While I'd suggest that it would be faster to do this mathematically, defining the banknotes as rectangles and testing for overlap using something like the separating axes theorem, that's obviously not what you're asking and not suitable for general case images.
So I'd suggest that you create a
CGBitmapContext the same size as your play area and that when seeding your play area, for each note you place you do something like:
- assign new, as yet unused colour to the bank note
- draw it to the bitmap context at its destination position, but as a solid object of the assigned colour — so you preserve the outline of the original shape but at each pixel you draw either the solid, assigned colour or no colour at all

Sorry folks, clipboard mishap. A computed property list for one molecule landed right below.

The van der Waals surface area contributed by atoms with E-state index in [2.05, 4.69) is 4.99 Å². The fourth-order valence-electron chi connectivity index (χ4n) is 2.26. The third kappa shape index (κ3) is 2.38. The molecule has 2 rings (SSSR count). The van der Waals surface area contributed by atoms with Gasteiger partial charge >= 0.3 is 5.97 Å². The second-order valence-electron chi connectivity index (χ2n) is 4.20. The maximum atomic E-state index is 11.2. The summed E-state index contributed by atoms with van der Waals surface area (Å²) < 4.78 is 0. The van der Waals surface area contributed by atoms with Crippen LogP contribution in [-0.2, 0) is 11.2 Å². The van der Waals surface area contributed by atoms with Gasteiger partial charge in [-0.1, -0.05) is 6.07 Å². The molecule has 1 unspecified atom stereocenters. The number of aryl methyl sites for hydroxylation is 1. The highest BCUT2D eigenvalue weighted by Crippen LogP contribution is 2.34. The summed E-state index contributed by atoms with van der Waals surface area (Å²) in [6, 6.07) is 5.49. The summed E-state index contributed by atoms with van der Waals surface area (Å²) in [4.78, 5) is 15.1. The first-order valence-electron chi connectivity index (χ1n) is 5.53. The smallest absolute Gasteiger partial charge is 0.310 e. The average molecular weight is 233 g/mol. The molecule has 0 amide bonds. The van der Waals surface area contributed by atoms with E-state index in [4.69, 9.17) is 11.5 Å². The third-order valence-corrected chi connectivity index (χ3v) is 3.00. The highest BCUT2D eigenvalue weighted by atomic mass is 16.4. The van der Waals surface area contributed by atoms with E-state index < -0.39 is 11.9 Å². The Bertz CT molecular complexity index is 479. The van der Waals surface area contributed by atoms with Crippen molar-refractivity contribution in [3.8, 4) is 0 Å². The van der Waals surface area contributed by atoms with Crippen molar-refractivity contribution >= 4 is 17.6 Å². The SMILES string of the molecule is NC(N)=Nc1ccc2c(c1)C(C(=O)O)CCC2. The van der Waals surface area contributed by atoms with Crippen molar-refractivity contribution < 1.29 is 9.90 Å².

- count how many pixels in the entire context are now the assigned colour, store that with your object representing the note
Subsequently, when the game starts run through the buffer and count how many of each assigned colour. All notes that have the same number stored as are currently visible are on top. Whenever a note is removed, redraw all the others in order and do the colour count once.
Note that you're not doing the colour count on the total buffer once per note, just once in total. So it's a fixed cost and probably occurs less often than once per tap.
Probably the easiest way to do the drawing as a single colour is to create a mask version of each graphic when it's loaded and then to draw that with a suitable tint. There's an introduction to alpha masks here; you'll probably want to create a custom bitmap image context rather than using the implicit one returned by
UIGraphicsGetCurrentContext and to post filter to test the output alpha — pushing down to 0 if its less than some threshold, up to 255 otherwise.